Given the enormous costs associated with failed alliances—of which statistics tell us there are many—addressing the cultural
fit of the allied companies is ultimately a fiscally responsible course of action.
Reading the Culture
EquiPro recently worked with the newly formed senior management steering committee of an alliance team comprised of members
from a big pharma and a small pharma. Their charter was to ensure the success of a new drug by providing strategic direction;
challenging and approving the brand plans and key business decisions; and creating winning external/ internal conditions across
As part of the "team jump-start" process (an off-site meeting to align their goals), we suggested that team members examine
each other's culture to anticipate areas of potential compatibility and conflict. We used the Leadership Culture Questionnaire,
a validated survey developed by the Management Research Group (MRG). The survey measures 22 specific cultural practices within
five leadership functions—creating a vision, developing fellowship, implementation, follow-through, and team-playing. The
survey results indicated which cultural practices were strongest in each company. These practices were assumed to reflect
the leadership values and behaviors of the senior management of each alliance partner.
The steering committee came together to explore particular strengths, challenges and potential implications for their collaboration,
using the quantitative survey data for their discussion points and as a common basis of analysis. Essentially, the issue was
how to learn from the leadership culture data—that is, how to capitalize on their differences, adapt to and transfer new methods
to the joint team, and become more effective in interacting with each other.
On the surface, these allies appeared strikingly different—the small pharma a fast-moving, entrepreneurial organization, the
big pharma more conservative and accustomed to layers of decision-making. Surprisingly, the profiles generated using the culture
survey proved strikingly similar (See "A Tale of Two Cultures,"). The team saw this similarity as a potential asset in some
areas—and a potential liability in others. For example, the two organizations shared high scores on innovative problem solving,
a positive factor in fostering new ways to approach their mutual objectives. Interestingly, especially with regard to big
pharma team members, the new partners also shared a trait of not being very process-oriented, indicating a need for the joint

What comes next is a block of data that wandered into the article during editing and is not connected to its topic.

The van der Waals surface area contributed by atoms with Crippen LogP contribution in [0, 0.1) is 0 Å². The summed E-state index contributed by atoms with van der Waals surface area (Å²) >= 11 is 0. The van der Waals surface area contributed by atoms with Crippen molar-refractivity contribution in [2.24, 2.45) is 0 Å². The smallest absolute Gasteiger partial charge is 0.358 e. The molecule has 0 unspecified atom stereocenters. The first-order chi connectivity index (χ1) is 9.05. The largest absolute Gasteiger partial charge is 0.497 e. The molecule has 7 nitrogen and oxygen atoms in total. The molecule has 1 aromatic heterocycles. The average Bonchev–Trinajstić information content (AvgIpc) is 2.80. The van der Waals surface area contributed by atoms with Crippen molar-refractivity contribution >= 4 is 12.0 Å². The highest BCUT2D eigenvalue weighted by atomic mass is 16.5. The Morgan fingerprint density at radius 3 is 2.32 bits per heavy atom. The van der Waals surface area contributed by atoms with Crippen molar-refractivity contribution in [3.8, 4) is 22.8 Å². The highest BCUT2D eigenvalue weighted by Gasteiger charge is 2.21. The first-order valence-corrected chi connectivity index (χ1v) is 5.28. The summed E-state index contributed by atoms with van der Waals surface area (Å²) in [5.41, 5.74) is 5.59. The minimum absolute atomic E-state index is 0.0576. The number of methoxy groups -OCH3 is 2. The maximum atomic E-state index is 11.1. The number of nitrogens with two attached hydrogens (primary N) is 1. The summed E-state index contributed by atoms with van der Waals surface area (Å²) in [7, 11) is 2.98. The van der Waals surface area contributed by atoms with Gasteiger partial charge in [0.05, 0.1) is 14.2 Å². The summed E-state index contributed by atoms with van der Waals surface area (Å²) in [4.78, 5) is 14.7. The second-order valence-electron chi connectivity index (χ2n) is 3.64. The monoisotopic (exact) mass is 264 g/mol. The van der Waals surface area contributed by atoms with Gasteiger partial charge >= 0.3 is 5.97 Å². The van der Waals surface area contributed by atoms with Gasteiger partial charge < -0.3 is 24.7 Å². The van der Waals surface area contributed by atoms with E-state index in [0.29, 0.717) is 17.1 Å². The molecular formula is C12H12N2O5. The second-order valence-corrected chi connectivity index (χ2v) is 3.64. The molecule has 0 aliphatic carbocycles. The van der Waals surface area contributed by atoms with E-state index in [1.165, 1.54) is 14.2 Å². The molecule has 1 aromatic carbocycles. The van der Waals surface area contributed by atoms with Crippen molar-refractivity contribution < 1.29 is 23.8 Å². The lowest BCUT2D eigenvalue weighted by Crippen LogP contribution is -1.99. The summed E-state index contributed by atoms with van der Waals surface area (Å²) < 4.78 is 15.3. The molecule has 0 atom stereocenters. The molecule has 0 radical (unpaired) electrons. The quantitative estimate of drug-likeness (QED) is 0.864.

team to develop systematic ways to make decisions and determine strategy.
This illustrates the advantage of providing alliance teams with solid information about cultural style differences and similarities.
It creates an opportunity to implement structures, processes, and norms that anticipate and help mitigate potential risks,
threats, or incompatibilities inherent between the two allied partners. In turn, an effective, high-performing alliance can
generate a stronger bottom-line outcome.
Why Can't You Be More Like Us? Consider another case—one of cultures colliding: a small biotech with a promising new pipeline drug approaches a big pharma
company with established marketing channels and deep pockets.
In this case, the issue of culture was never raised, even while the companies' differences in size and geographic locations
raised immediate, implicit assumptions about cultural differences. For example, though entrepreneurial in nature, the small
biotech was risk-averse, academically oriented, and had a definite bent toward filling its ranks—in particular, its upper
echelon leaders—with experienced people. Conversely, the big pharma had a broad enough talent pool to afford a few calculated
risks and adhered to more of a "sink or swim" philosophy of indoctrinating managers. These distinct cultural characteristics
showed up immediately on one of the team's first important tasks: agreeing on who should be on the team. Both kept to their
usual practices—the small biotech tapping veteran talent, expecting them to roll up their sleeves and be productive team members,
and the big pharma giving less experienced people stretch assignments for development, relying on senior management to provide